During the third in a series of hearings on high school reform, this one held June 28, the House Subcommittee on Education Reform turned its attention to the private sector and how it is working to help states and communities improve high school education.
“The private sector is uniquely qualified to help address the challenges of high school reform, because businesses recognize the importance of a strong secondary education in preparing students for future success,” said Representative Mike Castle (R-DE), chairman of the House Subcommittee on Education Reform. “That’s why so many in the business community have joined with states and local communities to encourage innovation and meaningful reforms that will strengthen high schools and better prepare students for the future.”
Bill Shore, director of U.S. Community Partnerships for GlaxoSmithKline (GSK) pharmaceuticals, testified about the ways companies are contributing to K-12 education. “Companies rank education as the number one social issue that they should help to address,” he said. Citing a study by the Council for Corporate and School Partnerships, Shore said companies contribute more to K-12 education than to all corporate public policy, advocacy, and lobbying combined.
Shore admitted that despite these investments, GSK and many other companies continue to experience difficulties finding individuals who are adequately prepared for the workforce. “We have situations where in companies and community colleges and university systems high school graduates have to take remedial programs,” he said. “GSK is a high-tech company that relies on being able to hire the cream of the crop. [In order] to be able to compete globally, we have to hire people-we would love to be able to home-grow our talent-from some other places. We have to have top-notch high schools to be able to do that.”
Mike Watson, vice chairman of BellSouth Foundation, agreed with Shore’s analysis of the prospective American worker. “The bottom line: Workers are not ready for the modern workplace,” he said. “The world of technology requires strong mathematics and science skills, plus the abilities to read, write well, to think and reason, and to explain complex concepts.” Watson talked about BellSouth’s support for high school reform in the fields of education leadership, teacher quality, and e-learning.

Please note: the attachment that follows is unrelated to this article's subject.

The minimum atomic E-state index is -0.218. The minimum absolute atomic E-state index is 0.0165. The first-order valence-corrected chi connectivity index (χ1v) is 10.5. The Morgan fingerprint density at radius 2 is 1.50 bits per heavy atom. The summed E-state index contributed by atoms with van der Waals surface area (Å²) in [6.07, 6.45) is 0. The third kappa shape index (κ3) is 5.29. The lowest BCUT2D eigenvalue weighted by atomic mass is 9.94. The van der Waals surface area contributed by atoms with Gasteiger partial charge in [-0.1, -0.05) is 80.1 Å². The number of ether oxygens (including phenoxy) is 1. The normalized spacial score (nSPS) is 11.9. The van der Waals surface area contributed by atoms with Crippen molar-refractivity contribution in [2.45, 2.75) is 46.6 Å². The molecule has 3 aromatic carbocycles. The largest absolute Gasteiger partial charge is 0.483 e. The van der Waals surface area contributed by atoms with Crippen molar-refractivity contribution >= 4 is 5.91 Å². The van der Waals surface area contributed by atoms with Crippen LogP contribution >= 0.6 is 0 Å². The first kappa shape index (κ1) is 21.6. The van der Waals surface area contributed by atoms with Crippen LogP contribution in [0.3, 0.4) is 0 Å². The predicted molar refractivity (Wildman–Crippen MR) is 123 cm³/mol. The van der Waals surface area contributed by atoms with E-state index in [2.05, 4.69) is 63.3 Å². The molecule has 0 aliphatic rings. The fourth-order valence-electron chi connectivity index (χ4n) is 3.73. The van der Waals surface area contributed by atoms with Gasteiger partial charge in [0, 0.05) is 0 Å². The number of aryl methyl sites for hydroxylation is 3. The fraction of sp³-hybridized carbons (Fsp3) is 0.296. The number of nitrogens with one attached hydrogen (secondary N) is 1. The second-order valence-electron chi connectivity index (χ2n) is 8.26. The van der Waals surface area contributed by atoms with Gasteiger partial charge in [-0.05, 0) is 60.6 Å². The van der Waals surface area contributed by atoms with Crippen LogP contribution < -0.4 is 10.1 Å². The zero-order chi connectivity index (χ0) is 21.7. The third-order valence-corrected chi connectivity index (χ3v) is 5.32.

“As a technology company, we recognize that technology plays an integral role in education and can have a significant impact on student achievement. The BellSouth Foundation will be launching a new strategy in September that we believe will be instrumental in improving high schools in the Southeast. Called the BellSouth Foundation e-Learning Initiative, this strategy is designed to bring engaging, rigorous, online instruction to students throughout our region-particularly low-income and minority students-to help address the growing achievement gap.”
Sarah Ravi Sterling, a program manager at Microsoft Corporation, testified about the challenges the country faces as it relates to the role of women in science and technology education. Noting that the number of women interested in computer science as a major has fallen 80 percent between 1998 and 2004, and 93 percent since its peak in 1982, Sterling said that the trend away from computing starts at the middle and high school levels.
To reverse this trend, the National Center for Women & Information Technology (NCWIT), a coalition of more than forty corporations, academic institutions, government agencies, and nonprofits, was created to ensure that women are “fully represented in the influential world of IT and computing,” Sterling said. At the high school level, NCWIT is working to stimulate girls’ interest in IT and promote a positive, current image of technology workers and the kinds of innovative work women can do in computing. “Girls and women must play an important role in fostering new IT innovations if the U.S. is to remain competitive,” she said. “America needs the talent of all its citizens: our competitiveness, security, and ultimately the health of our democracy depends upon this.”